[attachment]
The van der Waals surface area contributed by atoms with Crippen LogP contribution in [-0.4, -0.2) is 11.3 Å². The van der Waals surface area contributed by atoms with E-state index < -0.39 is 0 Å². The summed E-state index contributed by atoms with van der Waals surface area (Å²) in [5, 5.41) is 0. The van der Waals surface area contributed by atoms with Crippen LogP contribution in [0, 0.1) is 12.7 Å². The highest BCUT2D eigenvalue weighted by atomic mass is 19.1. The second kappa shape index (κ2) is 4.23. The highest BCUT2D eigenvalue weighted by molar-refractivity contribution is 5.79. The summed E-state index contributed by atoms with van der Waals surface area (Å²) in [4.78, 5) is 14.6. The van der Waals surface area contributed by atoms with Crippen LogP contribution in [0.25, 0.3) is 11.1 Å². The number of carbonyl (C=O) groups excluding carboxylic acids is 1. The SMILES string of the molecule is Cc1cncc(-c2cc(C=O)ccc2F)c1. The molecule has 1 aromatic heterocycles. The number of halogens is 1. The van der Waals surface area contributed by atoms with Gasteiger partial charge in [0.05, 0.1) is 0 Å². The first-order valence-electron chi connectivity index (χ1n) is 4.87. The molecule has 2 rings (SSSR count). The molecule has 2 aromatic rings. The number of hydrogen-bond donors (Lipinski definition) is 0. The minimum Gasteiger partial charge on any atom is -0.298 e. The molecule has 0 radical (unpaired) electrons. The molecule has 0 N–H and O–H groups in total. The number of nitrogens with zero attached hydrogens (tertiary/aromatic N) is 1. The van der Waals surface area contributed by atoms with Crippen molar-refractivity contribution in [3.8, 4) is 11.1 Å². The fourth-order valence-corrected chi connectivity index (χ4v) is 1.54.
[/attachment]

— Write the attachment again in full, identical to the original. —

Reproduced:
The van der Waals surface area contributed by atoms with Crippen LogP contribution in [-0.4, -0.2) is 11.3 Å². The van der Waals surface area contributed by atoms with E-state index < -0.39 is 0 Å². The summed E-state index contributed by atoms with van der Waals surface area (Å²) in [5, 5.41) is 0. The van der Waals surface area contributed by atoms with Crippen LogP contribution in [0, 0.1) is 12.7 Å². The highest BCUT2D eigenvalue weighted by atomic mass is 19.1. The second kappa shape index (κ2) is 4.23. The highest BCUT2D eigenvalue weighted by molar-refractivity contribution is 5.79. The summed E-state index contributed by atoms with van der Waals surface area (Å²) in [4.78, 5) is 14.6. The van der Waals surface area contributed by atoms with Crippen LogP contribution in [0.25, 0.3) is 11.1 Å². The number of carbonyl (C=O) groups excluding carboxylic acids is 1. The SMILES string of the molecule is Cc1cncc(-c2cc(C=O)ccc2F)c1. The molecule has 1 aromatic heterocycles. The number of halogens is 1. The van der Waals surface area contributed by atoms with Gasteiger partial charge in [0.05, 0.1) is 0 Å². The first-order valence-electron chi connectivity index (χ1n) is 4.87. The molecule has 2 rings (SSSR count). The molecule has 2 aromatic rings. The number of hydrogen-bond donors (Lipinski definition) is 0. The minimum Gasteiger partial charge on any atom is -0.298 e. The molecule has 0 radical (unpaired) electrons. The molecule has 0 N–H and O–H groups in total. The number of nitrogens with zero attached hydrogens (tertiary/aromatic N) is 1. The van der Waals surface area contributed by atoms with Crippen molar-refractivity contribution in [3.8, 4) is 11.1 Å². The fourth-order valence-corrected chi connectivity index (χ4v) is 1.54.